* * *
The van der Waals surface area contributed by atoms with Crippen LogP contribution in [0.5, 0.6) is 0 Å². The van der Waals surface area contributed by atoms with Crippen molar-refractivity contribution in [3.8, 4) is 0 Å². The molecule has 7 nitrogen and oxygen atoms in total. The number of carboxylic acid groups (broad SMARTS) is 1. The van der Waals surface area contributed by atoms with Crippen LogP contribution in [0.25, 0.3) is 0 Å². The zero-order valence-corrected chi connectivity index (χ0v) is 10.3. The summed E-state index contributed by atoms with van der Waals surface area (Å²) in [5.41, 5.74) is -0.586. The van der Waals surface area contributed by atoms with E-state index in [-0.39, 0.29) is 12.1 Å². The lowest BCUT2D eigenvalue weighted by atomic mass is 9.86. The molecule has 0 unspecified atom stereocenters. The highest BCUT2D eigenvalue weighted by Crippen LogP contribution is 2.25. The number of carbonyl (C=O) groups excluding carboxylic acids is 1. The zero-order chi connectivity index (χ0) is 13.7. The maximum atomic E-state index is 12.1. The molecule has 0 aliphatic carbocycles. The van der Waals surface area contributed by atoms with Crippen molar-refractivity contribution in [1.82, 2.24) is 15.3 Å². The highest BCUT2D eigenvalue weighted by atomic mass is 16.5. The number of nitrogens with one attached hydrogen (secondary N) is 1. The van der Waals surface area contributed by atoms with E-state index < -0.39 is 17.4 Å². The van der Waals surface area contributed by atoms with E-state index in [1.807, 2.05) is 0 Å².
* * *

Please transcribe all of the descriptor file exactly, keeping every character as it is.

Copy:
The van der Waals surface area contributed by atoms with Crippen LogP contribution in [0.5, 0.6) is 0 Å². The van der Waals surface area contributed by atoms with Crippen molar-refractivity contribution in [3.8, 4) is 0 Å². The molecule has 7 nitrogen and oxygen atoms in total. The number of carboxylic acid groups (broad SMARTS) is 1. The van der Waals surface area contributed by atoms with Crippen LogP contribution in [0.25, 0.3) is 0 Å². The zero-order valence-corrected chi connectivity index (χ0v) is 10.3. The summed E-state index contributed by atoms with van der Waals surface area (Å²) in [5.41, 5.74) is -0.586. The van der Waals surface area contributed by atoms with E-state index in [-0.39, 0.29) is 12.1 Å². The lowest BCUT2D eigenvalue weighted by atomic mass is 9.86. The molecule has 0 unspecified atom stereocenters. The highest BCUT2D eigenvalue weighted by Crippen LogP contribution is 2.25. The number of carbonyl (C=O) groups excluding carboxylic acids is 1. The zero-order chi connectivity index (χ0) is 13.7. The maximum atomic E-state index is 12.1. The molecule has 0 aliphatic carbocycles. The van der Waals surface area contributed by atoms with Crippen molar-refractivity contribution in [1.82, 2.24) is 15.3 Å². The highest BCUT2D eigenvalue weighted by atomic mass is 16.5. The number of nitrogens with one attached hydrogen (secondary N) is 1. The van der Waals surface area contributed by atoms with E-state index < -0.39 is 17.4 Å². The van der Waals surface area contributed by atoms with E-state index in [1.807, 2.05) is 0 Å².